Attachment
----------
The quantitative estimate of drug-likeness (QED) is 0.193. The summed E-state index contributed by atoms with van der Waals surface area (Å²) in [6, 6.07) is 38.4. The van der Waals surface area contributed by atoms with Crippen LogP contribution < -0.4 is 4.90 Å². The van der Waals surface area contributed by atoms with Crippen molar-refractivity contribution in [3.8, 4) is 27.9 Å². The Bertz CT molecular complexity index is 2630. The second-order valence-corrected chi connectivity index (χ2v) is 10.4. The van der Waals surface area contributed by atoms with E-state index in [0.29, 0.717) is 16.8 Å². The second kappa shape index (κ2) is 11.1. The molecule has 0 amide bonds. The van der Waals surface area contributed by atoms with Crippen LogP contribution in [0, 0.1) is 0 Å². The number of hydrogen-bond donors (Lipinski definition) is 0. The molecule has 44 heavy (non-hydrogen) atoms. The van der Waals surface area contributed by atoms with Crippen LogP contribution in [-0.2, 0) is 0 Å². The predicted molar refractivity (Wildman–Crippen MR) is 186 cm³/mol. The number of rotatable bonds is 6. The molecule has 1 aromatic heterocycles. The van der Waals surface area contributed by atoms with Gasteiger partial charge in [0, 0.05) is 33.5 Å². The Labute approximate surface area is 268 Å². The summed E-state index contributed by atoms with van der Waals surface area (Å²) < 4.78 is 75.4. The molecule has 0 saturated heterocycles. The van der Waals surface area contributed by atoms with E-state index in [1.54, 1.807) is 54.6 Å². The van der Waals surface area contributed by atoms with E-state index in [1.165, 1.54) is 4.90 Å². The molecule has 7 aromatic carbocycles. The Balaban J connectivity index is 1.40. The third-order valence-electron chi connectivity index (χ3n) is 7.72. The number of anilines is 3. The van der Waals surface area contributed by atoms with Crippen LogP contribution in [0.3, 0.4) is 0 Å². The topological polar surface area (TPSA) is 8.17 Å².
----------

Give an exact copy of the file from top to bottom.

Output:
The quantitative estimate of drug-likeness (QED) is 0.193. The summed E-state index contributed by atoms with van der Waals surface area (Å²) in [6, 6.07) is 38.4. The van der Waals surface area contributed by atoms with Crippen LogP contribution < -0.4 is 4.90 Å². The van der Waals surface area contributed by atoms with Crippen molar-refractivity contribution in [3.8, 4) is 27.9 Å². The Bertz CT molecular complexity index is 2630. The second-order valence-corrected chi connectivity index (χ2v) is 10.4. The van der Waals surface area contributed by atoms with E-state index in [0.29, 0.717) is 16.8 Å². The second kappa shape index (κ2) is 11.1. The molecule has 0 amide bonds. The van der Waals surface area contributed by atoms with Crippen LogP contribution in [0, 0.1) is 0 Å². The number of hydrogen-bond donors (Lipinski definition) is 0. The molecule has 44 heavy (non-hydrogen) atoms. The van der Waals surface area contributed by atoms with Crippen LogP contribution in [-0.2, 0) is 0 Å². The predicted molar refractivity (Wildman–Crippen MR) is 186 cm³/mol. The number of rotatable bonds is 6. The molecule has 1 aromatic heterocycles. The van der Waals surface area contributed by atoms with Gasteiger partial charge in [0, 0.05) is 33.5 Å². The Labute approximate surface area is 268 Å². The summed E-state index contributed by atoms with van der Waals surface area (Å²) < 4.78 is 75.4. The molecule has 0 saturated heterocycles. The van der Waals surface area contributed by atoms with E-state index in [1.54, 1.807) is 54.6 Å². The van der Waals surface area contributed by atoms with E-state index in [1.165, 1.54) is 4.90 Å². The molecule has 7 aromatic carbocycles. The Balaban J connectivity index is 1.40. The third-order valence-electron chi connectivity index (χ3n) is 7.72. The number of anilines is 3. The van der Waals surface area contributed by atoms with Crippen LogP contribution in [0.3, 0.4) is 0 Å². The topological polar surface area (TPSA) is 8.17 Å².